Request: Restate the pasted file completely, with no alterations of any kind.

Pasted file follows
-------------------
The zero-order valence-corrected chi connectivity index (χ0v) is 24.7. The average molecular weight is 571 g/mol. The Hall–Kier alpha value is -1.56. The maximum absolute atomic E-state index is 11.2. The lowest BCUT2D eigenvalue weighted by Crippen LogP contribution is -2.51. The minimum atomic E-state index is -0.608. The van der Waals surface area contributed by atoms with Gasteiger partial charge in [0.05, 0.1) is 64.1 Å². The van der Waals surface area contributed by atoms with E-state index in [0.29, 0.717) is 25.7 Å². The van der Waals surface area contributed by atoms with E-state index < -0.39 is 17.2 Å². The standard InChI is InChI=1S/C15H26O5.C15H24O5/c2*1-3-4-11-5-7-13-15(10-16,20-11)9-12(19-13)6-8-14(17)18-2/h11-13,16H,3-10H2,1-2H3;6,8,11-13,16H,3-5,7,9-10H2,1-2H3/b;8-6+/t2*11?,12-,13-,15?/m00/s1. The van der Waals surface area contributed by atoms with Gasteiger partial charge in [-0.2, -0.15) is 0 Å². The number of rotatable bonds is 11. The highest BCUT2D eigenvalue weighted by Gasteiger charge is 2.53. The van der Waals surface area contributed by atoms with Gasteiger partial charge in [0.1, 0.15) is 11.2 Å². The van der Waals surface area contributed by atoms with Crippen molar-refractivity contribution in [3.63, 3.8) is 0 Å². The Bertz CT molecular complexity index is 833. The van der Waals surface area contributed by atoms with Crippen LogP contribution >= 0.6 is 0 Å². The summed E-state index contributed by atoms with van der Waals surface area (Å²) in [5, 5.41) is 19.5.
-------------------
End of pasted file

The zero-order valence-corrected chi connectivity index (χ0v) is 24.7. The average molecular weight is 571 g/mol. The Hall–Kier alpha value is -1.56. The maximum absolute atomic E-state index is 11.2. The lowest BCUT2D eigenvalue weighted by Crippen LogP contribution is -2.51. The minimum atomic E-state index is -0.608. The van der Waals surface area contributed by atoms with Gasteiger partial charge in [0.05, 0.1) is 64.1 Å². The van der Waals surface area contributed by atoms with E-state index in [0.29, 0.717) is 25.7 Å². The van der Waals surface area contributed by atoms with E-state index < -0.39 is 17.2 Å². The standard InChI is InChI=1S/C15H26O5.C15H24O5/c2*1-3-4-11-5-7-13-15(10-16,20-11)9-12(19-13)6-8-14(17)18-2/h11-13,16H,3-10H2,1-2H3;6,8,11-13,16H,3-5,7,9-10H2,1-2H3/b;8-6+/t2*11?,12-,13-,15?/m00/s1. The van der Waals surface area contributed by atoms with Gasteiger partial charge in [-0.2, -0.15) is 0 Å². The number of rotatable bonds is 11. The highest BCUT2D eigenvalue weighted by Gasteiger charge is 2.53. The van der Waals surface area contributed by atoms with Gasteiger partial charge in [0.1, 0.15) is 11.2 Å². The van der Waals surface area contributed by atoms with Crippen molar-refractivity contribution in [3.63, 3.8) is 0 Å². The Bertz CT molecular complexity index is 833. The van der Waals surface area contributed by atoms with Crippen LogP contribution >= 0.6 is 0 Å². The summed E-state index contributed by atoms with van der Waals surface area (Å²) in [5, 5.41) is 19.5.